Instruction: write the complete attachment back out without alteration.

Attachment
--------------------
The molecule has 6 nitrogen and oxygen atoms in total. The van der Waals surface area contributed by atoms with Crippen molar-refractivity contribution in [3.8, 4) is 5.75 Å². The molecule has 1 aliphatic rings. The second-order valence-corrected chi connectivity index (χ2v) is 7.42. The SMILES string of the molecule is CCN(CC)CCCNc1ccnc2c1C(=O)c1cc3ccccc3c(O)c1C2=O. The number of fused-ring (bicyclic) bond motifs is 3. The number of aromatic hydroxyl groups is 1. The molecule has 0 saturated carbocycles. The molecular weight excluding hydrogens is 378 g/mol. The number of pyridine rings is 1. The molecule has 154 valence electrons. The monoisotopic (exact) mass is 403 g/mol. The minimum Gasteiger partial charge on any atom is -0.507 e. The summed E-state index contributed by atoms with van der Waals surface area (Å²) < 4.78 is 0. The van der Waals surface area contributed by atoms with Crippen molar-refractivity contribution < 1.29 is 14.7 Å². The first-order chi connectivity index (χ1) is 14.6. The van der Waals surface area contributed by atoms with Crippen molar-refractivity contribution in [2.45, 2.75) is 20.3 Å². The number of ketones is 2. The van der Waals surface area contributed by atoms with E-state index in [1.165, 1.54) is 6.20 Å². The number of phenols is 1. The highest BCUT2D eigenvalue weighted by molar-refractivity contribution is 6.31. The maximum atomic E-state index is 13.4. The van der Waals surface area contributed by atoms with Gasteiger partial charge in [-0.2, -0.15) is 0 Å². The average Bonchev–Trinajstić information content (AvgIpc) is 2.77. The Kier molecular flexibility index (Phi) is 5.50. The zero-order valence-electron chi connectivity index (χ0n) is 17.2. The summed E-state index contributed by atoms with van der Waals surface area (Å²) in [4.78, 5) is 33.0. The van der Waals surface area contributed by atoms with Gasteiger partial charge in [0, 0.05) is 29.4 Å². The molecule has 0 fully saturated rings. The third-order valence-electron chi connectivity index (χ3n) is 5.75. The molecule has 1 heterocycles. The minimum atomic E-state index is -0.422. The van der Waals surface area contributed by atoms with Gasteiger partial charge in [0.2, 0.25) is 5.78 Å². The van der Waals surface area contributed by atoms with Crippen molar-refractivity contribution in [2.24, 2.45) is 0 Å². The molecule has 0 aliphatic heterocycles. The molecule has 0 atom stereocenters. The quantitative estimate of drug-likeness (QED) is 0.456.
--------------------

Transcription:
The molecule has 6 nitrogen and oxygen atoms in total. The van der Waals surface area contributed by atoms with Crippen molar-refractivity contribution in [3.8, 4) is 5.75 Å². The molecule has 1 aliphatic rings. The second-order valence-corrected chi connectivity index (χ2v) is 7.42. The SMILES string of the molecule is CCN(CC)CCCNc1ccnc2c1C(=O)c1cc3ccccc3c(O)c1C2=O. The number of fused-ring (bicyclic) bond motifs is 3. The number of aromatic hydroxyl groups is 1. The molecule has 0 saturated carbocycles. The molecular weight excluding hydrogens is 378 g/mol. The number of pyridine rings is 1. The molecule has 154 valence electrons. The monoisotopic (exact) mass is 403 g/mol. The minimum Gasteiger partial charge on any atom is -0.507 e. The summed E-state index contributed by atoms with van der Waals surface area (Å²) < 4.78 is 0. The van der Waals surface area contributed by atoms with Crippen molar-refractivity contribution < 1.29 is 14.7 Å². The first-order chi connectivity index (χ1) is 14.6. The van der Waals surface area contributed by atoms with Crippen molar-refractivity contribution in [2.45, 2.75) is 20.3 Å². The number of ketones is 2. The van der Waals surface area contributed by atoms with E-state index in [1.165, 1.54) is 6.20 Å². The number of phenols is 1. The highest BCUT2D eigenvalue weighted by molar-refractivity contribution is 6.31. The maximum atomic E-state index is 13.4. The van der Waals surface area contributed by atoms with Gasteiger partial charge in [-0.2, -0.15) is 0 Å². The average Bonchev–Trinajstić information content (AvgIpc) is 2.77. The Kier molecular flexibility index (Phi) is 5.50. The zero-order valence-electron chi connectivity index (χ0n) is 17.2. The summed E-state index contributed by atoms with van der Waals surface area (Å²) in [4.78, 5) is 33.0. The van der Waals surface area contributed by atoms with Gasteiger partial charge in [0, 0.05) is 29.4 Å². The molecule has 0 fully saturated rings. The third-order valence-electron chi connectivity index (χ3n) is 5.75. The molecule has 1 heterocycles. The minimum atomic E-state index is -0.422. The van der Waals surface area contributed by atoms with Gasteiger partial charge in [0.2, 0.25) is 5.78 Å². The van der Waals surface area contributed by atoms with Crippen molar-refractivity contribution in [2.24, 2.45) is 0 Å². The molecule has 0 aliphatic heterocycles. The molecule has 0 atom stereocenters. The quantitative estimate of drug-likeness (QED) is 0.456.